Iran reformers were denied their "Yes We Can" moment or at least, a second round against the incumbent at the Presidential elections.
To Mahmoud Ahmadinejad I'd say "yes, you can" remain in power thanks to such disgraceful methods but no, you can't declare yourself a winner. Because somehow, you put an end to the 1979 Revolution and alienated, beyond half of the great Iranian people, the clerics who allowed this political suicide.
The problem with official election results is that they look too perfect to be true :
. Ahmadinejad's 62.63% are high enough to avoid controversies about a potential second round, and low enough to avoid embarrassing comparisons with dictator plebiscites in banana republics or stalinian states... or even Bush approval rates in Midland, TX.
. in a model democracy you need a significant opposition, and considering the success of his campaign as well as all polls published before election day, Mir-Hossein Mousavi couldn't decently claim less than one third of ballots. Done, but not by much (33.75%).
Great, but that leaves us with only a few votes to split between the remaining two candidates. And we want to keep the same 2 to 1 ratio in favor of conservatives against reformers... so be it : 1.73% for Roshen Rezaee and 0.85% for Mehdi Karroubi !
Don't get me wrong : I expected Ahmadinejad to come first at the first round, leveraging on his position at the entry point of elections, for the registration. He was bound to get a massive turnout in rural regions, struggling only against candidates with a local stronghold. But a second round was more than likely.
The turnout exploded (85% vs 62.6% in 2005), but Mousavi contributed a lot to it while mobilising younger generations. With 13.2 M votes, he weighs twice as much as Akbar Hashemi Rafsanjani at the first round four years ago (the old leader campaigned for him). But Ahmadinejad's score seems extreme (even in rural areas - 75% according to the IRNA / Islamic Republic News Agency), and Karroubi's simply impossible : 300,000 ballots for a man who claimed over 5 millions at the 2005 presidential elections and was expected to finish significantly ahead of Rezaee ?
In a press conference broadcasted live on international channels (NB: CNN winning over BBC for the Farsi to English interpretation), Interior Minister Sadeq Mahsouli exposed the smoking gun : in the same speech, he delivered extremely precise results at the national level, and announced further delays in the publication of regional results.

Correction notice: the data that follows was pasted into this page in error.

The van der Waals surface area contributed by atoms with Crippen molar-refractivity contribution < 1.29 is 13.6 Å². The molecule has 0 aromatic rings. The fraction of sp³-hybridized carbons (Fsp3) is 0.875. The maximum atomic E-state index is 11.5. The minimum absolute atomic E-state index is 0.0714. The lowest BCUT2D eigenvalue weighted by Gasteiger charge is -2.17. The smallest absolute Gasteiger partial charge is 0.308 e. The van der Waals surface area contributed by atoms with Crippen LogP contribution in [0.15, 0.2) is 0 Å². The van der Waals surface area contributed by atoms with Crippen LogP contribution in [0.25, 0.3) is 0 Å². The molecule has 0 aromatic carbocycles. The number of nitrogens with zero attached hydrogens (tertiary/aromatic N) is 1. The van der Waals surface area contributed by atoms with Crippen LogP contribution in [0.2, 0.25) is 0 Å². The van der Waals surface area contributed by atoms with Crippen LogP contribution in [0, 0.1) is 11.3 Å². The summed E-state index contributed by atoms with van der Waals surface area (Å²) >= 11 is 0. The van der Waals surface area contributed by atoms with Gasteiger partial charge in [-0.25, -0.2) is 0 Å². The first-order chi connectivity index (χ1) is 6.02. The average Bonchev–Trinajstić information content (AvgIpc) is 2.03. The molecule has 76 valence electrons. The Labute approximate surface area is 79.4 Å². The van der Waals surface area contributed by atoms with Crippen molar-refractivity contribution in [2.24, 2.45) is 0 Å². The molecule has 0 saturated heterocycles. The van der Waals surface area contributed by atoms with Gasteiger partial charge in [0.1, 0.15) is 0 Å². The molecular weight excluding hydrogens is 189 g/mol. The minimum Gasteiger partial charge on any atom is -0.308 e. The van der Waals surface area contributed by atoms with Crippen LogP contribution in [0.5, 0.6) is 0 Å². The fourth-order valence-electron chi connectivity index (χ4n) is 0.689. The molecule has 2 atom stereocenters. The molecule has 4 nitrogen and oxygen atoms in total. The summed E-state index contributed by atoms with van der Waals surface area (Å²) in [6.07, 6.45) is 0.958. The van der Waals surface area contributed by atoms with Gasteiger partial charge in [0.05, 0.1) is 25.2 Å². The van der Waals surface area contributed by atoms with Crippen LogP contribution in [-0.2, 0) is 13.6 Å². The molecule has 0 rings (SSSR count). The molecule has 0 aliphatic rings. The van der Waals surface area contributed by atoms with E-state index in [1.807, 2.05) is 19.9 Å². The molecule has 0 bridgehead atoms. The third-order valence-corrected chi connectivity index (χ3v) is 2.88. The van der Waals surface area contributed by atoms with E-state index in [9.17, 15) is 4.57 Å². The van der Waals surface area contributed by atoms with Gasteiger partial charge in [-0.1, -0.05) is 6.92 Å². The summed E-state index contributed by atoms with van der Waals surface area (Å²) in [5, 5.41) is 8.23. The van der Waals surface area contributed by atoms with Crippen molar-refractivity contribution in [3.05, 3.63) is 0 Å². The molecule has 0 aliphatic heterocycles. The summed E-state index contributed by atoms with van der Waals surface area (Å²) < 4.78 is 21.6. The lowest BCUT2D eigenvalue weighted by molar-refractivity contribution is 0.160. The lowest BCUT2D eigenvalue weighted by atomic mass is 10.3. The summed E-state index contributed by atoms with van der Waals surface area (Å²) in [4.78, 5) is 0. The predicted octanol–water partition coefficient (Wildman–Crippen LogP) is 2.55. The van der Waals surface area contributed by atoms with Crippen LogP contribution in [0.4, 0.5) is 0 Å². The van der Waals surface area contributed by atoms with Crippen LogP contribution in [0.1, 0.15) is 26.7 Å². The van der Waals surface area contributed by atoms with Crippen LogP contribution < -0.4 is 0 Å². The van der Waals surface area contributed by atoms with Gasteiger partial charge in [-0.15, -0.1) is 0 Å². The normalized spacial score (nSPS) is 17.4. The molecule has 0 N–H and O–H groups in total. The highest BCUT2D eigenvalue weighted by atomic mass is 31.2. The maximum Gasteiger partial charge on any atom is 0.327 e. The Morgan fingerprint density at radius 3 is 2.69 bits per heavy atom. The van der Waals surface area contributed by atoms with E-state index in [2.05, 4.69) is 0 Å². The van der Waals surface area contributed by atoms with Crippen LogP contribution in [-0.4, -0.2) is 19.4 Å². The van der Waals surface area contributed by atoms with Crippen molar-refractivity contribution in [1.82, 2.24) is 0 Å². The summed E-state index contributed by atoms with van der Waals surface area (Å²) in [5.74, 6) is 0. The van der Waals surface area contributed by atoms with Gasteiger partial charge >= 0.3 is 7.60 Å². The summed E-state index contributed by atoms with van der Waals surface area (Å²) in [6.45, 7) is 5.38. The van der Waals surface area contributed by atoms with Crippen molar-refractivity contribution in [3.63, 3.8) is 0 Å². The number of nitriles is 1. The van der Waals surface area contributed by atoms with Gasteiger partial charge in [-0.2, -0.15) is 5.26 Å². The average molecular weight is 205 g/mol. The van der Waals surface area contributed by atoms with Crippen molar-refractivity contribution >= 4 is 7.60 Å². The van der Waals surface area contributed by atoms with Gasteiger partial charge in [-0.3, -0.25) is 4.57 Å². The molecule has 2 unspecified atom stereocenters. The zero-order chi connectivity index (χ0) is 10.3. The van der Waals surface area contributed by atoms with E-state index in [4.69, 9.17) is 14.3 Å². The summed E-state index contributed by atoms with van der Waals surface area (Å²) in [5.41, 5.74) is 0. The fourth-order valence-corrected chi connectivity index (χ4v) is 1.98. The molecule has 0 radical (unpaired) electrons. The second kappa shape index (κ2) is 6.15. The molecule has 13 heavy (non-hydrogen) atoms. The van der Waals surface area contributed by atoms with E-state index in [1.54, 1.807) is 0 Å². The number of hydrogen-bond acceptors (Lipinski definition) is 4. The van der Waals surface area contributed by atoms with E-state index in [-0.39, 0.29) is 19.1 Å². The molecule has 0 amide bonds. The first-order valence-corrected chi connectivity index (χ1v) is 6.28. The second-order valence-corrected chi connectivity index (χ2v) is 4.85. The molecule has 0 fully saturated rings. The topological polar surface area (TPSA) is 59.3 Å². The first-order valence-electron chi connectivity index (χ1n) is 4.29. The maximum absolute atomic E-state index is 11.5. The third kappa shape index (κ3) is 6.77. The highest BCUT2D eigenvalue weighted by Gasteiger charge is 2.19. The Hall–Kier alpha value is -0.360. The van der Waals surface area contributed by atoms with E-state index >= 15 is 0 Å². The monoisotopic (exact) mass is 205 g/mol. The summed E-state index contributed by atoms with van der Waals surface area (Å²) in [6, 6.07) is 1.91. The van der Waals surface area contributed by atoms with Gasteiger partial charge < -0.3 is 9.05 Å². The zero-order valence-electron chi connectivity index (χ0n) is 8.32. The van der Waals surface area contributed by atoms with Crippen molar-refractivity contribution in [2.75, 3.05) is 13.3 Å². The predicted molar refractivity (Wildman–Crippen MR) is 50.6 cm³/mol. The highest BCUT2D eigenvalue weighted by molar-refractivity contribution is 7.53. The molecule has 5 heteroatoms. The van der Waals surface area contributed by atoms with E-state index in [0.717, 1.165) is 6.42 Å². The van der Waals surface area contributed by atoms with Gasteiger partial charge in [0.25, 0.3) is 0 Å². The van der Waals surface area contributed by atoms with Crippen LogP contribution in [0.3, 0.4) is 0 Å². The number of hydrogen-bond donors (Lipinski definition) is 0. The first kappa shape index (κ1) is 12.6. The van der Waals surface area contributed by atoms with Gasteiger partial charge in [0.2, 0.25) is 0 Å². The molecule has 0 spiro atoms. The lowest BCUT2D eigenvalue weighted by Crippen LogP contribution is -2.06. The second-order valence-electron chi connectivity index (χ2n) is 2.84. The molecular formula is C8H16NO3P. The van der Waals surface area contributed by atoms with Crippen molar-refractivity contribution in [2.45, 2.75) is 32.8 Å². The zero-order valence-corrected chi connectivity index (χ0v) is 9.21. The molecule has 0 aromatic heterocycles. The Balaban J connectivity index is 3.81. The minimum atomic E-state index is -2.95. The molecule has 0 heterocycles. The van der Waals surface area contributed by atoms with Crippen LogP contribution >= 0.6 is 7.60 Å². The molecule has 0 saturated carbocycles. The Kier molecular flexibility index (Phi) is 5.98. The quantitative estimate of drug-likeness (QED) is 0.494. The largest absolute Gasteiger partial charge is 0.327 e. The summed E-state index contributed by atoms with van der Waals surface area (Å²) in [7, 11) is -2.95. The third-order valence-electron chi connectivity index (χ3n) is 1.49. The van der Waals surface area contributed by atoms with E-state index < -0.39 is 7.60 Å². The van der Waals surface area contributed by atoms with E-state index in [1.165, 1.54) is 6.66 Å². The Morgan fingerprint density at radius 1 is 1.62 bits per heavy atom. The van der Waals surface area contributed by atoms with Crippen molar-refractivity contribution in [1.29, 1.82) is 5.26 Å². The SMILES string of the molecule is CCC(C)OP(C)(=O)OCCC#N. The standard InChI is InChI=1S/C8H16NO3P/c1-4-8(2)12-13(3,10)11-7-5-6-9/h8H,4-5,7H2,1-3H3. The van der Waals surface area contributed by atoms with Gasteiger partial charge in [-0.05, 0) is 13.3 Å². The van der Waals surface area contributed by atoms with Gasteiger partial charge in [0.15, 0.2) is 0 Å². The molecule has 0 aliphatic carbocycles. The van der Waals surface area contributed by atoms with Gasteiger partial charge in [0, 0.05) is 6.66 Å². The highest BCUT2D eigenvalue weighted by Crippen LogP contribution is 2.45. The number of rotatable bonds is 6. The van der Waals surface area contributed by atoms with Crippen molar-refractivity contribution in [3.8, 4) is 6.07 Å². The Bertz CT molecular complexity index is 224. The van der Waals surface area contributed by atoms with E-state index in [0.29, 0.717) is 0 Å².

Officially, the announcement has to be done by each region, but the message seems obvious :
- leave us some time to give our "top down" decree some illusion of "bottom up" consistency.
- there will necessarily be some inconsistencies hard to swallow for the opposition (you can't explain quantum physics with classic physics), but we would consider them minor and local, and they wouldn't threaten the national results
Always the vigilant Juan Cole* already pointed out a few aberrations : "Ahmadinejad's numbers were fairly standard across Iran's provinces. In past elections there have been substantial ethnic and provincial variations", the Lur Karroubi failing in Luristan, the Azeri Mir-Hossein Mousavi in Azerbaïdjan... Mahsouli did announce a victory of the latter in Tehran, though.
Unsurprisingly, opposition turned into resistance as soon as the first results were published.
Violence, arrests, censorship... unsurprisingly, Ahmadinejad confirmed his fundamentalist nature : his main targets are neither Israeli nor Americans but Iranian moderates.
His 2005 victory was already a felony but here, the clash seems final. Something is broken for good, and beyond the trust between some Iranians and their president.
Dragging along with him down to illegitimacy the clerics who let him go this far, Mahmoud Ahmadinejad may simply have put an end to the 1979 Revolution :
- as a former Prime Minister of Khomeini, Mousavi was paradoxically in the best position to extend the regime's legitimacy even as he pushed reforms
- by alienating Iran youth, religious leaders deprived themselves of a future
- worse : their destiny is now intimately linked to a man who is not even one of them. Supreme Leader Ali Khamenei cannot hide anymore behind this joker : he is more than ever responsible for whatever Ahmadinejad does.
- Ahmadinejad wins but the cleric system loses - exactly like the 2004 US elections, when Bush's victory meant the end of the GOP
This President and this system cannot go on forever together and a divorce seems ineluctable. And the more Ayatollahs stick to their suicidal posture, the nastier the separation will be.
Mahmoud Ahmadinejad has never looks so strong, nor Iran so weak since 1979.
Exactly as the world needs a stable and consistent Iran.
Of course, repression can succeed in the short term, but Iran may have soon to choose between the unity of the country and the survival of a regime. Right now, Ahmadinejad is compelled to enter one way or another unknown territories : even only in apparence, he must somewhat offer some positive change in the balance. And the easiest path seems on the international stage.
* see "Informed Comment" : "Stealing the Iranian Election"
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